But we don't have to rely on Lane's compelling description alone, and the author is kind enough to provide his readers with a "translated" illustrated version of the board, shown here:

The board does not quite fit into our normal definition of talking board, in that it doesn't rely on ideomotor response (or even real spirit influence!) to spell out messages through an indicator. Instead, it relies on the chance placement of your blindly-placed index finger, which provides a starting letter and point for your divination. The means to achieve the divination among the random set of letters is the secret "key" that Sylvestre dangles before the prospective buyer's eyes in his solicitation.

As Lane goes on to explain, once you've blindly chosen a starting square, you record the letter there. Then, in a left-to-right, higher-to-lower manner, just like you're reading English, you count every fifth letter, transcribing each one as you go, until you get back to your starting point. Let's say you randomly select the "n" in Column 4, Row 5. If you count down to the end, jump back to the top and keep counting while recording every 5th letter, you get the phrase "ndenjoypeaceabstaina" which, with a little rearrangement, gives you the not-so-fast-there-buddy message "Abstain and Enjoy Peace."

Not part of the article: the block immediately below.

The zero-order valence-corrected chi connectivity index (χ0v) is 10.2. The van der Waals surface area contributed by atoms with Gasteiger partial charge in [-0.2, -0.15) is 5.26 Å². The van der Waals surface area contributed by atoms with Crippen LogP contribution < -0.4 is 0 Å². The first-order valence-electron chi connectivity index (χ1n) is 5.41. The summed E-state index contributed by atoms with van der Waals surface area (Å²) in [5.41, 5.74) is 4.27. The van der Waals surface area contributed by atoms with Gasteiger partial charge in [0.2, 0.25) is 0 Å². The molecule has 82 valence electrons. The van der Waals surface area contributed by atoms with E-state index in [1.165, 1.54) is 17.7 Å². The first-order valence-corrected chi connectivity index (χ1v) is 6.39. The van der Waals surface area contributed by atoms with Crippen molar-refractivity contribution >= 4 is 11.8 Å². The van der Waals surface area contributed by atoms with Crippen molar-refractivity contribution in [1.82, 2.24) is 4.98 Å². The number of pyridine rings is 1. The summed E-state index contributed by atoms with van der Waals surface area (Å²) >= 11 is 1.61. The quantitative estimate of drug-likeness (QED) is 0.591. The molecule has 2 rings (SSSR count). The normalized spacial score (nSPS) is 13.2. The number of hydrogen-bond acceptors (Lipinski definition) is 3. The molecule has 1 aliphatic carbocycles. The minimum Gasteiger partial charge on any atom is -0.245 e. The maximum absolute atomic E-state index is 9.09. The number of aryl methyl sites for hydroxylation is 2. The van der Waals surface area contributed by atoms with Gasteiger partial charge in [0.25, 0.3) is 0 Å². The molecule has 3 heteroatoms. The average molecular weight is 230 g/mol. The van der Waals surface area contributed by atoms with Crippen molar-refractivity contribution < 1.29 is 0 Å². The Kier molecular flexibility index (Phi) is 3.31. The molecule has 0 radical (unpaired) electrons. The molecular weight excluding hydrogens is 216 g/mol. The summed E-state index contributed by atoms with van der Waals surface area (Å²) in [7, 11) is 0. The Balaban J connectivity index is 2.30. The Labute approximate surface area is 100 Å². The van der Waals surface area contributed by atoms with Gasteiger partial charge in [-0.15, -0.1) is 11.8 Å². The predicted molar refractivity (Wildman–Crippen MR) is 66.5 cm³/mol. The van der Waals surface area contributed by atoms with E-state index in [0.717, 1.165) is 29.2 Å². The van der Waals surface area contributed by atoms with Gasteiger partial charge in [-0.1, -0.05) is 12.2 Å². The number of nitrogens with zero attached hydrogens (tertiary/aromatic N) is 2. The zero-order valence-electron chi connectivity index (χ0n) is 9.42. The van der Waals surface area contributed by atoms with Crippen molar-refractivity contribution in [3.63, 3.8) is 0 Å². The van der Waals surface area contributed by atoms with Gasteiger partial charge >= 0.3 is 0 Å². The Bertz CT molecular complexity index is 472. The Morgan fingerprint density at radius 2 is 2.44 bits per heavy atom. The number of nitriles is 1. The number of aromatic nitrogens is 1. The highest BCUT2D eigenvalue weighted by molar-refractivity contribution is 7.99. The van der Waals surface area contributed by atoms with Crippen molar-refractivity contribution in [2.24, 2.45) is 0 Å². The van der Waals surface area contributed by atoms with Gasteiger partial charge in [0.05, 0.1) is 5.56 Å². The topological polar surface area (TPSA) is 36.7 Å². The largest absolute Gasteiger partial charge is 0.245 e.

Of course, the "divinations" are limited to five, and Lane explains that "the framer of the table, knowing that men very frequently wish to do what is wrong, and seldom to do what is right, and that it is generally safer for them to abstain when in doubt, has given but one affirmative answer, and four negative."

The four negative answers, to save yourself the trouble, are: "Who Does it Will Do Wrong," "Wait and Attain Your Wish," "Who Waiteth, Succeedeth," and the aforementioned "Abstain and Enjoy Peace." The sole encouraging divination is "Do it Without Fear of Ill."

Gambols with the Ghosts "Zairgeh" Illustration, 1901

These divination tables were again brought to light in Harry Leech's 1869 Letters of a Sentimental Idler, then again in McClintock & Strong's Cyclopædia of Biblical, Theological, and Ecclesiastical Literature in 1894. Whether, like both he and Edward Lane claim, the tables are attributable to Indris, or Enoch, of the Book of Enoch, remains to be seen. I'll let you know. But, it is likely that Sylvestre became aware of the table through these more conventional texts, rather than trips to Egypt himself, though stranger stories have panned out to truth. Smacks of a J. Peterman Catalog, doesn't it? One can only hope Sylvestre was wearing his Italian captoe Oxfords.